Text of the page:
New England abounds with old factories that hark back to the earliest days of the American Industrial Revolution. Massive brick-and-wood structures that once lined the banks of New England rivers have long since fallen silent, many transformed into condominiums and office space.
But some of these old factories are too far gone for that kind of restoration. Instead, they’re being reclaimed for their beautiful, durable lumber. They are filled with enormous weight-bearing beams hewn from old growth timber and gorgeous wide plank flooring exhibiting the unique wear and coloration that can only come from decades of contact with feet and machinery.
One of the most prized woods found in old factories is long-leaf pine, cut and hauled north from southern forests after the Civil War. Some experts say the Industrial Revolution was built on long-leaf pine which, before steel became available, was considered the most durable building material around. In fact, long leaf pine was used extensively in New York City during the building boom in the late 1800’s – it was even used in the foundation of the Brooklyn Bridge.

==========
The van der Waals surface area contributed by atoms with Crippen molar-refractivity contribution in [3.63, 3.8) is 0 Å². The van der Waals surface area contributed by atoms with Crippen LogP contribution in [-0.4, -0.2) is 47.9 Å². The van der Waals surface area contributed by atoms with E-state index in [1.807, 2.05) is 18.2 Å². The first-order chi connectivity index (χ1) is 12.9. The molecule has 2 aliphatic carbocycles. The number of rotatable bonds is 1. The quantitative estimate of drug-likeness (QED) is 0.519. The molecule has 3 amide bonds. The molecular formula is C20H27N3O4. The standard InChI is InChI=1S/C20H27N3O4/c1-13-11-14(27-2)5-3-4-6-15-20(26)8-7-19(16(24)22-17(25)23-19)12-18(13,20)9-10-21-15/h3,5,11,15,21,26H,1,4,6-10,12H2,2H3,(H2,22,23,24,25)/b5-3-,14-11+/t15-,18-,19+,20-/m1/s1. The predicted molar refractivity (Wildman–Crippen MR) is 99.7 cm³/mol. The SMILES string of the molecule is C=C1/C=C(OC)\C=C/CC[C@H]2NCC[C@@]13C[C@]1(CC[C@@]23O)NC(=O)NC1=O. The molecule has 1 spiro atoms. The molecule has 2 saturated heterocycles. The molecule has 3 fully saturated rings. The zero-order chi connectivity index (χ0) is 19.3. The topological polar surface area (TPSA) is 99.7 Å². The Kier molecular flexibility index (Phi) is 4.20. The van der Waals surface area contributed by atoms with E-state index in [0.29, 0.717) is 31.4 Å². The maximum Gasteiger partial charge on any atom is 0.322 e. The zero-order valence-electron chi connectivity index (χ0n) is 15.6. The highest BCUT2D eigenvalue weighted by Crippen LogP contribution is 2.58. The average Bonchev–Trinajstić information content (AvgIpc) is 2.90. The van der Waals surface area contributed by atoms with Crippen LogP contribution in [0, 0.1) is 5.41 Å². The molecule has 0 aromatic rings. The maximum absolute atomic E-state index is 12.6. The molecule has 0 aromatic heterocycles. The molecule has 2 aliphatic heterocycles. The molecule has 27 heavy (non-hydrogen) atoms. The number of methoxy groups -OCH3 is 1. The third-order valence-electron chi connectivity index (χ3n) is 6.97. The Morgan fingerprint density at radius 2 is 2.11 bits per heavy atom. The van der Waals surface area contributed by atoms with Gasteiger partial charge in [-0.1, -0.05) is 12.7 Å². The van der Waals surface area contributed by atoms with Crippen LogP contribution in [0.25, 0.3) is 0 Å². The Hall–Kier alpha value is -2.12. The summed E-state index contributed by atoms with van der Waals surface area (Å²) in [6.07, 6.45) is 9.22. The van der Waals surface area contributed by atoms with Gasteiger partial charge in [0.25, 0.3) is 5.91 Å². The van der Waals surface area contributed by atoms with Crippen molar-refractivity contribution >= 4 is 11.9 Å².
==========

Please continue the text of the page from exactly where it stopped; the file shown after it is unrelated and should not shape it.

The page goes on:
Old lumber such as wide plank flooring – including long-leaf pine and other species such as hickory, ash, cherry, walnut, maple, and oak — is sought after for all the reasons we just mentioned. At Bingham Lumber, we spend a lot of time and effort searching for high quality, reclaimed factory lumber, which is usually dense and still full of the valuable resin that helps protect it from rot and insects.
What we find especially attractive about reclaimed wide plank flooring is its random widths. While we love the unique and interesting look the random widths provide to a new floor, we also love that it produces less waste from reprocessing, enabling us to offer our clients a better pricing structure.
Our reclaimed wide plank flooring is fully sourced from reclaimed structures such as old factories and other industrial buildings and can be Forest Stewardship Council-certified upon request.